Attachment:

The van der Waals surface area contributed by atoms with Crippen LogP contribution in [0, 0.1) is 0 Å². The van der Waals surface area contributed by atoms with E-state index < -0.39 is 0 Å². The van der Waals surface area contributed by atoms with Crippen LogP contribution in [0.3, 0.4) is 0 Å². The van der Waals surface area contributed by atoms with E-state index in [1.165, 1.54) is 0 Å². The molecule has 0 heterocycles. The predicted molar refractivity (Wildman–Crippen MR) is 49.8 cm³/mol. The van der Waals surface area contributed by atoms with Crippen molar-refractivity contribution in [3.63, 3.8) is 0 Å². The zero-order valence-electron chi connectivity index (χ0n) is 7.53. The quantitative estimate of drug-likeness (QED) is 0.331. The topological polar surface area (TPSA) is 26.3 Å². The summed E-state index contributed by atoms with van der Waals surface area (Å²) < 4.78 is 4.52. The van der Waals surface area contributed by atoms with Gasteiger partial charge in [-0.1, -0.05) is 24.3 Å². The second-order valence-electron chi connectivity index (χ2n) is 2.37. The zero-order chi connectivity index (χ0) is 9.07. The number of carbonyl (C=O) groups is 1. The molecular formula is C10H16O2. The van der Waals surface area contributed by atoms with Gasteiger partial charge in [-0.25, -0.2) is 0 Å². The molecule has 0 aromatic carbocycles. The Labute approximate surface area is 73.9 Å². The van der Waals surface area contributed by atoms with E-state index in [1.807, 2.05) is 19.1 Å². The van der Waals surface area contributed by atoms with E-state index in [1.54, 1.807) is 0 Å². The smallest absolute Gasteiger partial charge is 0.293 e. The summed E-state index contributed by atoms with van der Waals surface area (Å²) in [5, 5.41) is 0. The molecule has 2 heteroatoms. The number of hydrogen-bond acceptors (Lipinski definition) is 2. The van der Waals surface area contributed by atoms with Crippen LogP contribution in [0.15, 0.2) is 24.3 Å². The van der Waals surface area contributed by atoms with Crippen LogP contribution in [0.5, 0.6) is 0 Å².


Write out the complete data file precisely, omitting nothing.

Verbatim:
The van der Waals surface area contributed by atoms with Crippen LogP contribution in [0, 0.1) is 0 Å². The van der Waals surface area contributed by atoms with E-state index < -0.39 is 0 Å². The van der Waals surface area contributed by atoms with Crippen LogP contribution in [0.3, 0.4) is 0 Å². The van der Waals surface area contributed by atoms with E-state index in [1.165, 1.54) is 0 Å². The molecule has 0 heterocycles. The predicted molar refractivity (Wildman–Crippen MR) is 49.8 cm³/mol. The van der Waals surface area contributed by atoms with Crippen molar-refractivity contribution in [3.63, 3.8) is 0 Å². The zero-order valence-electron chi connectivity index (χ0n) is 7.53. The quantitative estimate of drug-likeness (QED) is 0.331. The topological polar surface area (TPSA) is 26.3 Å². The summed E-state index contributed by atoms with van der Waals surface area (Å²) < 4.78 is 4.52. The van der Waals surface area contributed by atoms with Gasteiger partial charge in [-0.1, -0.05) is 24.3 Å². The second-order valence-electron chi connectivity index (χ2n) is 2.37. The zero-order chi connectivity index (χ0) is 9.07. The number of carbonyl (C=O) groups is 1. The molecular formula is C10H16O2. The van der Waals surface area contributed by atoms with Gasteiger partial charge in [-0.25, -0.2) is 0 Å². The molecule has 0 aromatic carbocycles. The Labute approximate surface area is 73.9 Å². The van der Waals surface area contributed by atoms with E-state index in [1.807, 2.05) is 19.1 Å². The van der Waals surface area contributed by atoms with E-state index in [1.54, 1.807) is 0 Å². The smallest absolute Gasteiger partial charge is 0.293 e. The summed E-state index contributed by atoms with van der Waals surface area (Å²) in [5, 5.41) is 0. The molecule has 2 heteroatoms. The number of hydrogen-bond acceptors (Lipinski definition) is 2. The van der Waals surface area contributed by atoms with Crippen LogP contribution in [0.15, 0.2) is 24.3 Å². The van der Waals surface area contributed by atoms with Crippen LogP contribution in [0.5, 0.6) is 0 Å².